Bill Dixon (October 5, 1925 – June 16, 2010) was an American musician, composer, visual artist, and educator. Dixon was one of the seminal figures in the free jazz movement. He played the trumpet, flugelhorn, and piano, often using electronic delay and reverberation as part of his trumpet playing.
In the early 1960s, when rock was swallowing popular culture and jazz clubs were taking few chances on the “new thing” — as the developing avant-garde was then known — Mr. Dixon, who was known for the deep and almost liquid texture of his sound, fought to raise the profile of free improvisation and put more control into musicians’ hands. In 1964 he organized “The October Revolution in Jazz,” four days of music and discussions at the Cellar Café on West 91st Street in Manhattan, with a cast including the pianist-composers Sun Ra and Cecil Taylor, among others. It was the first free-jazz festival and the model for present-day musician-run events including the Vision Festival.
Soon after that, he established the Jazz Composers Guild, a cooperative organization intended to create bargaining power with club owners and build greater media visibility. Mr. Dixon played hardball: he argued for a collective strike on playing in jazz clubs and hoped for the support of John Coltrane, the wave floating most boats of the “new thing.” The strike never happened, and the Guild fractured within a year. (New York Times obituary)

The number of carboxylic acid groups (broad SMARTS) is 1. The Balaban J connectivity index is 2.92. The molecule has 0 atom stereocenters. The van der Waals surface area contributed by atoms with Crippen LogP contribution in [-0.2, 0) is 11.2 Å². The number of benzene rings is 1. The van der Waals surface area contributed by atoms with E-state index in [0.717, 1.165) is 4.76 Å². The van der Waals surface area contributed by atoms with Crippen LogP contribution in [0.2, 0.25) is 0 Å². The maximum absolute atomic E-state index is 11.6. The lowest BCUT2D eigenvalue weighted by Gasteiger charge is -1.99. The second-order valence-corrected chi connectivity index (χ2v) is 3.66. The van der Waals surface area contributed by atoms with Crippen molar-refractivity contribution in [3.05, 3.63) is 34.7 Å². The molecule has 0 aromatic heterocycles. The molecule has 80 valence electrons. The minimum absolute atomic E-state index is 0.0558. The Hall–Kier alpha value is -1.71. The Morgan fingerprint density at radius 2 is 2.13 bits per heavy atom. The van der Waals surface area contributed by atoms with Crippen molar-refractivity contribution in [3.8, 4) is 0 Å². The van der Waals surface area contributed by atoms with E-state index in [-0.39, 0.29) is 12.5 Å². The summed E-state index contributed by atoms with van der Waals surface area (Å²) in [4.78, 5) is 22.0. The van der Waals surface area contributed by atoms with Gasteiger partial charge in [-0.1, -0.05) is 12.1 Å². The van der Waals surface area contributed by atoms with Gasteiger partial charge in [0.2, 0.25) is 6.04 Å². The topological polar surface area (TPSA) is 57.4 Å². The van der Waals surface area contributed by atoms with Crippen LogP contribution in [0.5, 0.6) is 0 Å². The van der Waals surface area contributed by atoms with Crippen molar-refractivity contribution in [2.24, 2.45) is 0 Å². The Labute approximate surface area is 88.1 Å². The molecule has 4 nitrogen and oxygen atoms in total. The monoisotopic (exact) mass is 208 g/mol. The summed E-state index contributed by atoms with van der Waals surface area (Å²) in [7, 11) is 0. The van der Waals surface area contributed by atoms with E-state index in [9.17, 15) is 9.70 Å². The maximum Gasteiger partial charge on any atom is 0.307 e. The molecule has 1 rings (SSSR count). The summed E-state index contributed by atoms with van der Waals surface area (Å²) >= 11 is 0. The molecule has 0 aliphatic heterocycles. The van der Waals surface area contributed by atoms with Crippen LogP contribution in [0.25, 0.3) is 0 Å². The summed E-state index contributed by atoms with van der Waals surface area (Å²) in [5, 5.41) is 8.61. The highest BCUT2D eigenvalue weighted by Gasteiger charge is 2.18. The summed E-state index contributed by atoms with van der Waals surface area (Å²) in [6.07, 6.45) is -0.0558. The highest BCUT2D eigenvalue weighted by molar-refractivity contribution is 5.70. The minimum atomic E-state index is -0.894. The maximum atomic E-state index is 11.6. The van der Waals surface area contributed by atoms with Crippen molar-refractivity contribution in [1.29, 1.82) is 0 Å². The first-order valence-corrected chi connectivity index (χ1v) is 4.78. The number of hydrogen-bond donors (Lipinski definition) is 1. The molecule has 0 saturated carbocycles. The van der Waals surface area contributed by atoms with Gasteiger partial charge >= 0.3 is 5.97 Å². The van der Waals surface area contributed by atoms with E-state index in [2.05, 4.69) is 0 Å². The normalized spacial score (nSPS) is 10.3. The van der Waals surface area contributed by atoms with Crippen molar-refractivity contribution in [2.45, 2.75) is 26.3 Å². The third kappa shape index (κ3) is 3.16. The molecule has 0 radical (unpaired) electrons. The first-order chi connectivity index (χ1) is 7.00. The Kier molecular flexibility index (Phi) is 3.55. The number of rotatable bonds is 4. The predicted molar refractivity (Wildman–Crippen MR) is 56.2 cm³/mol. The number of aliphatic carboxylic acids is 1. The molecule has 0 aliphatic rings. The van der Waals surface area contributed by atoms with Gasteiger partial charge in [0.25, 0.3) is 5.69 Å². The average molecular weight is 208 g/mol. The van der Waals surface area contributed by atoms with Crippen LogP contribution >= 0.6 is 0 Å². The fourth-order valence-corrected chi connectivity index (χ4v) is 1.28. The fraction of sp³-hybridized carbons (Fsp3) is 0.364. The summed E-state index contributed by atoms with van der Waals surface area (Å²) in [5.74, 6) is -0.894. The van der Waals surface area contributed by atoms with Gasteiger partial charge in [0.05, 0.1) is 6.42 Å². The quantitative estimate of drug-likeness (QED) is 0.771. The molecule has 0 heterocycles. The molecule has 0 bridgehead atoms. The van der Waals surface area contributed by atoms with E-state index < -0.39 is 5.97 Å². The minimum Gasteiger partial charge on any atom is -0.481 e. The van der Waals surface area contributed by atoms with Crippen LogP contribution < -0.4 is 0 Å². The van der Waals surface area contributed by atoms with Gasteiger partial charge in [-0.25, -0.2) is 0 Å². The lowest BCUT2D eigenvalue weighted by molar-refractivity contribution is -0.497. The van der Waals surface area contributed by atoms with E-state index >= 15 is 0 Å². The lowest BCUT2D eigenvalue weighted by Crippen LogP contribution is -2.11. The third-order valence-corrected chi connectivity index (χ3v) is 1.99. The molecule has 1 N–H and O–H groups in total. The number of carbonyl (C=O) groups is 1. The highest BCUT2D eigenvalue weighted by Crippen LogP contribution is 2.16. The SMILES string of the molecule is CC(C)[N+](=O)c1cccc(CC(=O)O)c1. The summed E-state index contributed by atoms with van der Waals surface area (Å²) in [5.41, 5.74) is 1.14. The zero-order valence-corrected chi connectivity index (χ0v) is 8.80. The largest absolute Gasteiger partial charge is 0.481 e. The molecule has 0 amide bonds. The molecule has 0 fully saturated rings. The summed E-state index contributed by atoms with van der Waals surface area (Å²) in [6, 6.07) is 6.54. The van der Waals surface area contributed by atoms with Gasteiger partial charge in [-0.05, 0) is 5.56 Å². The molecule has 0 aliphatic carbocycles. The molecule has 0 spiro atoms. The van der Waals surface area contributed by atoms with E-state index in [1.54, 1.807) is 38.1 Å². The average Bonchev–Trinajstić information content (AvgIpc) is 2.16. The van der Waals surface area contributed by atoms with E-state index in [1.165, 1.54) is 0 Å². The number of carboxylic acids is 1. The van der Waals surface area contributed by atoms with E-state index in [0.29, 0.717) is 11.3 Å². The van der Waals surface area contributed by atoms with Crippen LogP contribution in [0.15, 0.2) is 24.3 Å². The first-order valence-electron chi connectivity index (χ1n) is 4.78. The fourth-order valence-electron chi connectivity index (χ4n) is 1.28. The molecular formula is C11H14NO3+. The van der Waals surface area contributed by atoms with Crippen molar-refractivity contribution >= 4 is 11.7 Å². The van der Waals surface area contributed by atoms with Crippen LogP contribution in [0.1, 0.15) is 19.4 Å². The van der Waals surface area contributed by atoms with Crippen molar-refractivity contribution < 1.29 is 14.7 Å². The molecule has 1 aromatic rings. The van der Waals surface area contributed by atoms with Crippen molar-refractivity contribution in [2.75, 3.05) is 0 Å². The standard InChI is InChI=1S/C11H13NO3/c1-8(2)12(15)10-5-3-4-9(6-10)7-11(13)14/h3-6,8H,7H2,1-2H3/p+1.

Dixon’s playing was noted for his extensive use of the pedal register, playing below the trumpet’s commonly ascribed range, and well into the trombone and tuba registers. He made extensive use of half-valve techniques and the use of breath with or without engaging the traditional trumpet embouchure. He largely eschewed the use of mutes, the exception being his use of the harmon mute, with or without stem.
During the 1980s his recording career picked up: small-group music, orchestra pieces and a sideline of solo trumpet works, eventually released as a self-produced six-disc set, “Odyssey.”
In experimental jazz, where the most successful tend to be the most prolific, Mr. Dixon’s output looks comparatively scant. But most of his albums, even up to 2008’s “Tapestries for Small Orchestra,” have a profound and eerie center, and his influence among contemporary trumpeters is clear.
“When I play,” he told the journalist Graham Lock in 2001, “whether you like it or not, I mean it.”